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Overview of submissions to ABCC sham contracting inquiry

11 March 2011

"How it can be suggested that a labour-only form worker or a labour-only plasterer is running a business of their own account is beyond me".
--- Commissioner, Australian Building and Construction Commission (Australian Financial Review, 8 February 2011, page 60)

Since 16 February 2011, we've been following the inquiry into sham contracting being conducted by the Australian Building and Construction Commission.

17 submissions have been sent to the inquiry (8 March). You'll find them here.

We declared that we would not make a submission because the conditions for making a submission create legal risk. The conditions are quite odd and unusual! By not making a submission we are free to comment on the submissions that have been made. We have read all the submissions and categorize them as follows:
    3 submissions very much follow the 'line' and tone of the discussion paper. That is, they agree that an additional legal activist approach is needed to resolve the 'problem' of sham contracting. These submissions are primarily from academics.

    14 submissions generally argue as follows:
    • Independent contracting is a legitimate way of working and is strongly supported.
    • Sham contracting is illegal and is not supported.
    • Effective sham contracting provisions exist in the Fair Work Act and the ABCC should educate people about them and enforce them.
    • Labour hire is legal, legitimate and is not sham contracting.
    • Seeking to invent new definitions of independent contracting would create confusion.
    • 'Dependent' contracting is not a valid concept, legally or otherwise.
The following extract from the Chamber of Commerce and Industry WA probably best summarises these 14 responses to the ABCC's discussion paper:
    CCIWA submits there is no compelling evidence to suggest that problems within the industry are widespread, or that the current regulatory framework is inadequate. Independent contracting and labour hire arrangements are legitimate forms of employment. Workers and contractors in the industry are protected by the current regulatory framework, ...

    CCIWA does not support the introduction of any additional regulation.
The Housing Industry Association has put in a brilliant submission that rises to the defence of independent contractors and the right to be self-employed. HIA says:
    This Inquiry is misconceived, flawed and beyond [its] power -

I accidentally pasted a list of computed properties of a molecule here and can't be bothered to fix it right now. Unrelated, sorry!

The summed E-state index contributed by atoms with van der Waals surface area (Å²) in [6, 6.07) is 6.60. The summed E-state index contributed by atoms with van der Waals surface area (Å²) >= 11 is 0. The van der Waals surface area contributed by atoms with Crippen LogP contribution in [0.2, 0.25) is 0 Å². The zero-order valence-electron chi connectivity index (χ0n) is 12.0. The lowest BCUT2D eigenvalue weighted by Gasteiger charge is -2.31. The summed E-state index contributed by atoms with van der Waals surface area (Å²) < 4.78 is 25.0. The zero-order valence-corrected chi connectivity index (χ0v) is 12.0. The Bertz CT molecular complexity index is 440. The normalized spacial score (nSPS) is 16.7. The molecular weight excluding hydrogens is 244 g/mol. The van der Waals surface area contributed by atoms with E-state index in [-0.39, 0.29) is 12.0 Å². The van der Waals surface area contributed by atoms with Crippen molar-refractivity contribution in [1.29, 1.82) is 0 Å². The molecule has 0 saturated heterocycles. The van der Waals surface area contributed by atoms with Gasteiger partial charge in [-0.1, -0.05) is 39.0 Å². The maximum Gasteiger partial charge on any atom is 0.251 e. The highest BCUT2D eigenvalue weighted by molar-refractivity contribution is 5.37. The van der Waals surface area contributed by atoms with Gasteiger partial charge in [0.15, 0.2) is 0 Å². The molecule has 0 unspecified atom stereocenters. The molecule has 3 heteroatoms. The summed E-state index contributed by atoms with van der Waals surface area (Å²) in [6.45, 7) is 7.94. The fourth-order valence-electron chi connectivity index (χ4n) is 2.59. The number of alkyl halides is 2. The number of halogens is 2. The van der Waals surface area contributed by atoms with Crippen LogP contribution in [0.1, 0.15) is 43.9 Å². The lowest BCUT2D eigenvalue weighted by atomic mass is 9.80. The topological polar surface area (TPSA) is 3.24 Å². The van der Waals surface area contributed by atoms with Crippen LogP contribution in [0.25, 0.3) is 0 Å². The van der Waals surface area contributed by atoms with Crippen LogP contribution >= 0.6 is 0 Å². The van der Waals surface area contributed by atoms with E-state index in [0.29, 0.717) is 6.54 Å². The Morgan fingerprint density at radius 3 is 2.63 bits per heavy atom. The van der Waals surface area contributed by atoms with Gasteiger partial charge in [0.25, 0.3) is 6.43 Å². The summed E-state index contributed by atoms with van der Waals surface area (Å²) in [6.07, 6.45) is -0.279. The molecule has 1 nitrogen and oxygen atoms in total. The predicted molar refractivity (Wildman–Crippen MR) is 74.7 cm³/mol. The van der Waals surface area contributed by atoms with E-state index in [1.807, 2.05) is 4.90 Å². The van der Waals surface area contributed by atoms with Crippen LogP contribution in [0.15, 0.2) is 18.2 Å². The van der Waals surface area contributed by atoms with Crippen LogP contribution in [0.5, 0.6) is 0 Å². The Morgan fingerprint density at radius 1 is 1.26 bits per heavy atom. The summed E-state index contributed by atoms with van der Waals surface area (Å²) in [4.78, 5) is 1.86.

The content and language of the Discussion Paper rests on assumptions exhibiting an ideological bias against contracting ...
HIA's submission is available here. We strongly recommend reading it, and in fact we endorse their analysis and comments. For a quick read, we have extracted a range of the 'punchier' comments (below).

Some additional ICA comments

The 14 submissions (above), particularly the one from HIA, strongly reflect the views of ICA on the content of the ABCC's discussion paper. The other 3 submissions (above) run with an old academically theoretical approach to self-employment which is reflected in the ABCC discussion paper but which is out of touch with both the law and the social aspirations surrounding self-employment.

We have some additional comments.

Dependent contracting and definitions
The discussion paper raises a very old but largely discredited concept of 'dependent contracting' and draws on a 2003 International Labour Organisation document to justify raising the issue. In this respect the discussion paper misrepresents (by omission) the position of the ILO on the matter. The facts are:
  • From about 1996 the ILO was in deep debate over the legitimacy of self-employment.
  • In 2003, the ILO reached a 'Conclusion' that made reference to dependent contracting but which recognized the legitimacy of self-employment.
  • Following the 2003 Conclusion, the ILO commissioned a Committee of Experts to undertake one of the most comprehensive global surveys of how the law in national jurisdictions defined the difference between employment and self-employment.
  • In 2005, the ILO released its report from the Committee of Experts who stated that they were 'surprised at the level of convergence' of the definition used globally. That is, that the legal definition of employment and self-employment are consistent across the globe. Further, the report completely dropped all reference to 'dependent contracting'. The consistency of definition across the globe excluded any reference to a third category of 'dependent contracting'.
  • In 2006, the ILO passed a Recommendation that cemented the legitimacy of self-employment, recommended nations prevent sham contracting but made no reference to dependent contracting or the need to invent a third category of employment or to redefine employment and self-employment.